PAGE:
> In fact, when was the last Apache-specific vulnerability...?

I don't know about the *last* one, but a recent bad one was that a lot
of the database mod_auth_* modules did not escape literals when building
SQL queries, so using an apostrophe in a username would break it (and
could make your database vulnerable to a greater or lesser degree
depending on which DBMS it was).

This was an absolutely appalling schoolboy error, at least as stupid as
any of the recent IIS holes. Most people make this mistake a couple of
times in their first CGI scripts and work it out after that; I'd
certainly not expect it in a module distributed with the world's most
popular web server.

However, because the modules were not activated by default, and actually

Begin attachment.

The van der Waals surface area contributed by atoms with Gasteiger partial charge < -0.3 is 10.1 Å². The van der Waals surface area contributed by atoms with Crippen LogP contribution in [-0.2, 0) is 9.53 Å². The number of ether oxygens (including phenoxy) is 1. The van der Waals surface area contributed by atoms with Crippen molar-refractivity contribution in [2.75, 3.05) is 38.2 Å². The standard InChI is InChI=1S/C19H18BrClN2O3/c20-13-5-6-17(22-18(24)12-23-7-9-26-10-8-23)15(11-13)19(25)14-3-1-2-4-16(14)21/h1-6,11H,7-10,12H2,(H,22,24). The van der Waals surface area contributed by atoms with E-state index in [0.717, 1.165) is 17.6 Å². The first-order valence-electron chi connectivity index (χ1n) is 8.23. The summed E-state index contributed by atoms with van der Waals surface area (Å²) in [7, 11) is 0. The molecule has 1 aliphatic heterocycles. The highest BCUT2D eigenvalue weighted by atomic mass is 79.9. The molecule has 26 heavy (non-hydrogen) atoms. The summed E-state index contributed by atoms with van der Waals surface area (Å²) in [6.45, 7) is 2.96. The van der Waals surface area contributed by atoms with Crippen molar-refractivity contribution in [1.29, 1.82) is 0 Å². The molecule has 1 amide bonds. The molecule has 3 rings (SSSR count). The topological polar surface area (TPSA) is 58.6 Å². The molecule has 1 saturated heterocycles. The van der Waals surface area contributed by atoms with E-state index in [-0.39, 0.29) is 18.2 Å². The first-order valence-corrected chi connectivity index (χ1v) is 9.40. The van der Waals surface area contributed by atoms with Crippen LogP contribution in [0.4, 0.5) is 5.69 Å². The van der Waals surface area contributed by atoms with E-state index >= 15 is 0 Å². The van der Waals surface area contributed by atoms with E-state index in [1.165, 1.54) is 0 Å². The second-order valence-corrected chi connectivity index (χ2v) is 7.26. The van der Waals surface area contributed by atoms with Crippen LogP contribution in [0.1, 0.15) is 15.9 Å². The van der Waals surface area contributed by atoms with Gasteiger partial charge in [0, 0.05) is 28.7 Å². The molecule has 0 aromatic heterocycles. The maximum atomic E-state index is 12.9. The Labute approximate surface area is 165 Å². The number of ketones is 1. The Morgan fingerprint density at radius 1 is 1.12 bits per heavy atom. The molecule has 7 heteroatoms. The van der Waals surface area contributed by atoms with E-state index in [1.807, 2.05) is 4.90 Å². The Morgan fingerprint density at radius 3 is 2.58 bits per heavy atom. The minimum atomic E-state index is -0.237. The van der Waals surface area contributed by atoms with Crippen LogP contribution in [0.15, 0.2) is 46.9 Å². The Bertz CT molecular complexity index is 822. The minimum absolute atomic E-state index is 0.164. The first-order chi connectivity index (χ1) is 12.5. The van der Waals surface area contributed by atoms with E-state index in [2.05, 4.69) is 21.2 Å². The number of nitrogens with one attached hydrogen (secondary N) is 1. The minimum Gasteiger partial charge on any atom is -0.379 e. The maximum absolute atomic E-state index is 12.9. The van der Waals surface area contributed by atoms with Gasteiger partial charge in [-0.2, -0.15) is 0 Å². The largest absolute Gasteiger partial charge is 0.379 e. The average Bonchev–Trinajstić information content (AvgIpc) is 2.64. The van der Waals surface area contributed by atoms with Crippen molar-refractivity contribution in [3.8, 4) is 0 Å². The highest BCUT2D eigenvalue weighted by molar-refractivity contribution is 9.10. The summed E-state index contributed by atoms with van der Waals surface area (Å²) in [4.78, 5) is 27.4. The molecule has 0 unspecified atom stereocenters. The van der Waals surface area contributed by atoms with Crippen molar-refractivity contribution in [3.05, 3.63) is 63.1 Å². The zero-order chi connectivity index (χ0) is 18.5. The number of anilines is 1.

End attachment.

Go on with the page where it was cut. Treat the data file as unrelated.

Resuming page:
had to be in use to be exploitable, there was no big outbreak of worms
and defacements.

> There is something to that, although Microsoft's own
> approach to security is laughable

I certainly can't disagree with that, as you'll know if you've been
following bugtraq recently. (Precis: the Internet Explorer about:-URL
vulnerability I mentioned before is much worse than I realised and can
in fact be used to steal cookies from any website. There is no patch
currently available, but a registry hack or disabling JavaScript is okay
as a workaround.)

Though Mozilla has the advantage of not having all of Windows's object
model integrated, that doesn't mean there won't be any holes. For
example, 0.9.3 (and, I assume, Netscape 6/6.1) has a hole where a
submitted form can steal any file from the local filesystem. (How? Use
DOM setAttribute to mutate an <input type="hidden" value="C:\somefile">
to an <input type="file">.)

I've not found this bug in Bugzilla but it is fixed in 0.9.5. 0.9.4 and
Netscape 6.2 I don't know about. I advise users of earlier Mozillae to
upgrade immediately.